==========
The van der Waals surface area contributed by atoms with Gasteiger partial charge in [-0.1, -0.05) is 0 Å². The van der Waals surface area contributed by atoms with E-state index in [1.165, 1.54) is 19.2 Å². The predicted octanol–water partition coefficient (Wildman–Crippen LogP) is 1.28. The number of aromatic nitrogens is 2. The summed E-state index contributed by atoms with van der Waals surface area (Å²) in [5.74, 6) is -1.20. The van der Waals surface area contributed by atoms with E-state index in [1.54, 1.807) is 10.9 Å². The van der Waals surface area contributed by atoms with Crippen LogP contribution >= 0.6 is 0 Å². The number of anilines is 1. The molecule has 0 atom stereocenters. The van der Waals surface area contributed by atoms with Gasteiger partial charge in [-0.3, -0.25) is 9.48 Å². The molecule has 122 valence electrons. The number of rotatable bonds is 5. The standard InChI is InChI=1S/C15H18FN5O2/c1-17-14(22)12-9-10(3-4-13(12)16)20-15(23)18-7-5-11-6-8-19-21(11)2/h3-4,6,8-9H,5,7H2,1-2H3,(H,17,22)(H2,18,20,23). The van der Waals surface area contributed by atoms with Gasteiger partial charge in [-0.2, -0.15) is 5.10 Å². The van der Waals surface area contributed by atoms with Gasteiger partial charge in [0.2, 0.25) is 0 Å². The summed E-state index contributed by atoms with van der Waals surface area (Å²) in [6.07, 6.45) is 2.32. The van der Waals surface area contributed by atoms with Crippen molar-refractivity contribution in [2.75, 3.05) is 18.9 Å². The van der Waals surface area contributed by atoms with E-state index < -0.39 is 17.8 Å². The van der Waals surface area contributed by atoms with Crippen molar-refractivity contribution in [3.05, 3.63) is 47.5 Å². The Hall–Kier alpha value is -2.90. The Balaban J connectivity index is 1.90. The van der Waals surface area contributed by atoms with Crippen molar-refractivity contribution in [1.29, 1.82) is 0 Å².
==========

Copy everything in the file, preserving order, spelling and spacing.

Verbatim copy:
The van der Waals surface area contributed by atoms with Gasteiger partial charge in [-0.1, -0.05) is 0 Å². The van der Waals surface area contributed by atoms with E-state index in [1.165, 1.54) is 19.2 Å². The predicted octanol–water partition coefficient (Wildman–Crippen LogP) is 1.28. The number of aromatic nitrogens is 2. The summed E-state index contributed by atoms with van der Waals surface area (Å²) in [5.74, 6) is -1.20. The van der Waals surface area contributed by atoms with E-state index in [1.54, 1.807) is 10.9 Å². The van der Waals surface area contributed by atoms with Crippen LogP contribution >= 0.6 is 0 Å². The number of anilines is 1. The molecule has 0 atom stereocenters. The van der Waals surface area contributed by atoms with Gasteiger partial charge in [-0.3, -0.25) is 9.48 Å². The molecule has 122 valence electrons. The number of rotatable bonds is 5. The standard InChI is InChI=1S/C15H18FN5O2/c1-17-14(22)12-9-10(3-4-13(12)16)20-15(23)18-7-5-11-6-8-19-21(11)2/h3-4,6,8-9H,5,7H2,1-2H3,(H,17,22)(H2,18,20,23). The van der Waals surface area contributed by atoms with Gasteiger partial charge in [-0.2, -0.15) is 5.10 Å². The van der Waals surface area contributed by atoms with Gasteiger partial charge in [0.2, 0.25) is 0 Å². The summed E-state index contributed by atoms with van der Waals surface area (Å²) in [6.07, 6.45) is 2.32. The van der Waals surface area contributed by atoms with Crippen molar-refractivity contribution in [2.75, 3.05) is 18.9 Å². The van der Waals surface area contributed by atoms with E-state index < -0.39 is 17.8 Å². The van der Waals surface area contributed by atoms with Crippen molar-refractivity contribution in [3.05, 3.63) is 47.5 Å². The Hall–Kier alpha value is -2.90. The Balaban J connectivity index is 1.90. The van der Waals surface area contributed by atoms with Crippen molar-refractivity contribution in [1.29, 1.82) is 0 Å².